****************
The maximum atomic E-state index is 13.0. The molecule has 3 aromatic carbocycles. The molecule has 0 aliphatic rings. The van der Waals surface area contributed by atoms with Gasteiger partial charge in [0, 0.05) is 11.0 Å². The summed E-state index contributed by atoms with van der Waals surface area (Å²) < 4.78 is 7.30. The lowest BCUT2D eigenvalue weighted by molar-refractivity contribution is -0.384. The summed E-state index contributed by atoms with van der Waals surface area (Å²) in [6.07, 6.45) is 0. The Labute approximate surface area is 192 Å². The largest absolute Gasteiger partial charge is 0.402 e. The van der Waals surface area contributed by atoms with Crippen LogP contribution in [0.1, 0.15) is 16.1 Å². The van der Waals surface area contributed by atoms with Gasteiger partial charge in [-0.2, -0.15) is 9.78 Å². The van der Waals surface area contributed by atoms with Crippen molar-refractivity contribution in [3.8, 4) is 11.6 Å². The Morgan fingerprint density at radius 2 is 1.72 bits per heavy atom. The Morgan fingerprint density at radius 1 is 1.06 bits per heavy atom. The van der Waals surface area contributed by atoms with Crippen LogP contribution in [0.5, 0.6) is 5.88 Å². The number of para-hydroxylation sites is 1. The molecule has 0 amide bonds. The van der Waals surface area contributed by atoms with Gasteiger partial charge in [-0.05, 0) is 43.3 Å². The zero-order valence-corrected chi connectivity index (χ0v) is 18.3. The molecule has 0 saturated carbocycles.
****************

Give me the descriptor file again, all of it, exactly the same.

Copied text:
The maximum atomic E-state index is 13.0. The molecule has 3 aromatic carbocycles. The molecule has 0 aliphatic rings. The van der Waals surface area contributed by atoms with Gasteiger partial charge in [0, 0.05) is 11.0 Å². The summed E-state index contributed by atoms with van der Waals surface area (Å²) < 4.78 is 7.30. The lowest BCUT2D eigenvalue weighted by molar-refractivity contribution is -0.384. The summed E-state index contributed by atoms with van der Waals surface area (Å²) in [6.07, 6.45) is 0. The Labute approximate surface area is 192 Å². The largest absolute Gasteiger partial charge is 0.402 e. The van der Waals surface area contributed by atoms with Crippen LogP contribution in [0.1, 0.15) is 16.1 Å². The van der Waals surface area contributed by atoms with Gasteiger partial charge in [-0.2, -0.15) is 9.78 Å². The van der Waals surface area contributed by atoms with Crippen molar-refractivity contribution in [3.8, 4) is 11.6 Å². The Morgan fingerprint density at radius 2 is 1.72 bits per heavy atom. The Morgan fingerprint density at radius 1 is 1.06 bits per heavy atom. The van der Waals surface area contributed by atoms with Crippen LogP contribution in [0.5, 0.6) is 5.88 Å². The number of para-hydroxylation sites is 1. The molecule has 0 amide bonds. The van der Waals surface area contributed by atoms with Gasteiger partial charge in [-0.05, 0) is 43.3 Å². The zero-order valence-corrected chi connectivity index (χ0v) is 18.3. The molecule has 0 saturated carbocycles.